What We’re Reading

Each week we bring you a sample of the books we’re reading, the films we’re watching, the television shows we’re hooked on or the music we’re loving.


this-is-the-story-of-a-happy-marriage Fiona is reading This is the Story of a Happy Marriage by Ann Patchett

I’m about halfway through Patchett’s book of essays at the moment, and this reminds me why she’s one of the few authors whose new works I will seek out immediately upon publication.

These essays range from an expansive summary of her writing career to date (I’m envious of the teenagers whose lives she assisted when she wrote for Seventeen ), to watching live-streamed New York City opera from a movie theatre in Tennessee, to driving an RV across the United States, to learning how to throw herself over a wall so she could pass the LAPD’s exam.

If these stories were told by anyone else I wouldn’t be interested, but when Ann Patchett writes something - I read it. And I’m never anything but thrilled by her every word.


tabu-sm Tara is watching Tabu by Miguel Gomez

Having screened to great acclaim at countless international film festivals – including Berlin, Hong Kong, Karlovy Vary and New York, to name but a few – Tabu is now available on DVD and it absolutely lives up to the many five star reviews its received along the way. The story is told in two parts: starting with the end in ‘Paradise Lost’ and returning to its beautiful beginnings in ‘Paradise’. Splitting the story so dramatically in half, director Miguel Gomez expertly crafts a journey from contemporary upper middle class lifelessness into a great sweeping romance lost somewhere in the distant colonial past of Portuguese-speaking Africa.

The first section, ‘Paradise Lost’ tells the story of two lonely women living next door to one another. Forgotten and ignored by the younger generation they look to for vitality and vicarious adventure, Pilar and Aurora go through the motions of daily life aided by deadpan wit and interrupted only occasionally by bouts of undue hysteria. The second section is set in colonial Africa and told through gravelly voice-over narration. Presenting the past as if it were a work of silent cinema, Gomez frames the epic love story at the heart of this film as if it were a lost artefact, recoverable only through the collective experience of storytelling.

A nostalgic gem for great romantics and fans of the silent film era alike, Tabu is the perfect companion to an overcast, rainy afternoon indoors.


isle-youth-sm Bronte is reading The Isle of Youth by Laura van den Berg

In 2011 I read Laura van den Berg’s What The World Will Look Like When All The Water Leaves Us and fell in love with her stories and characters. And now her second short-story collection has been released in America (be still beating heart), a continuation of the ideas and issues she’d explored in What The World.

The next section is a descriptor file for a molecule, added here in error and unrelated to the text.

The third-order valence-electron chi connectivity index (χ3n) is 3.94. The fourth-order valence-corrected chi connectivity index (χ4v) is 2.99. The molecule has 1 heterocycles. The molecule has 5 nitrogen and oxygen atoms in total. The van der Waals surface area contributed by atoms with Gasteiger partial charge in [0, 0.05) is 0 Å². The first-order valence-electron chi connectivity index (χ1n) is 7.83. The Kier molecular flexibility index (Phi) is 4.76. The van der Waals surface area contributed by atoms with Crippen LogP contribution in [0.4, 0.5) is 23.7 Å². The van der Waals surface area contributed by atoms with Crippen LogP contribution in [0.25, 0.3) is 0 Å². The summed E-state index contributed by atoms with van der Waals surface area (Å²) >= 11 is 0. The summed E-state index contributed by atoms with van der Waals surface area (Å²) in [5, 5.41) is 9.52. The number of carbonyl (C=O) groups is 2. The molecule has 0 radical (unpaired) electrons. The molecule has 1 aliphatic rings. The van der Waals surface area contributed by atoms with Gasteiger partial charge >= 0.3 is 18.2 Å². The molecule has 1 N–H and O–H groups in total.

Opening with a honeymoon gone awkwardly, painfully awry (‘I Looked for You, I Called Your Name’) and closing with the titular story (‘The Isle of Youth) in which the protagonist finds herself agreeing to impersonate her twin sister for a few days, here are are noirish stories of women lost in their lives and harbouring notions of escape. Even while situations and settings transform drastically, from Paris to South Florida, from shoplifting to attending an underground acrobat party, the key questions for these women remains the same: Is this what my life is? And where do I get off?

Van den Berg’s women are frequently dishonest, not so much unwilling as unable to communicate what they want. What struck me most in these stories was her portrayal of that very particular blend of restlessness and passivity that comes with feeling trapped yet not sure what would be better, with wanting to leave but feeling paralysed by choice, or what might feel like no choice at all. In the story 'Lessons’ a group of cousins have busted out of their protective childhood and plunged head-first into a cross-country crime spree. In an attempt to explain their reasoning for this the main character says: ‘Why didn’t they go to school and get regular jobs and get married and live in houses? The short answer: they are a group of people committed to making life as hard as possible.’

Populated with estranged siblings and absent parents (in what I think might be my favourite story (‘Opa-Locka’) a pair of sisters turned private detectives are baffled by a mysterious stakeout which reminds them of their own father’s criminal past) The Isle of Youth is also an exploration of how our relationships to family can define us. It’s quite simply, wonderful and if you like short stories (especially if you’re a Lorrie Moore fan) this is a book to try.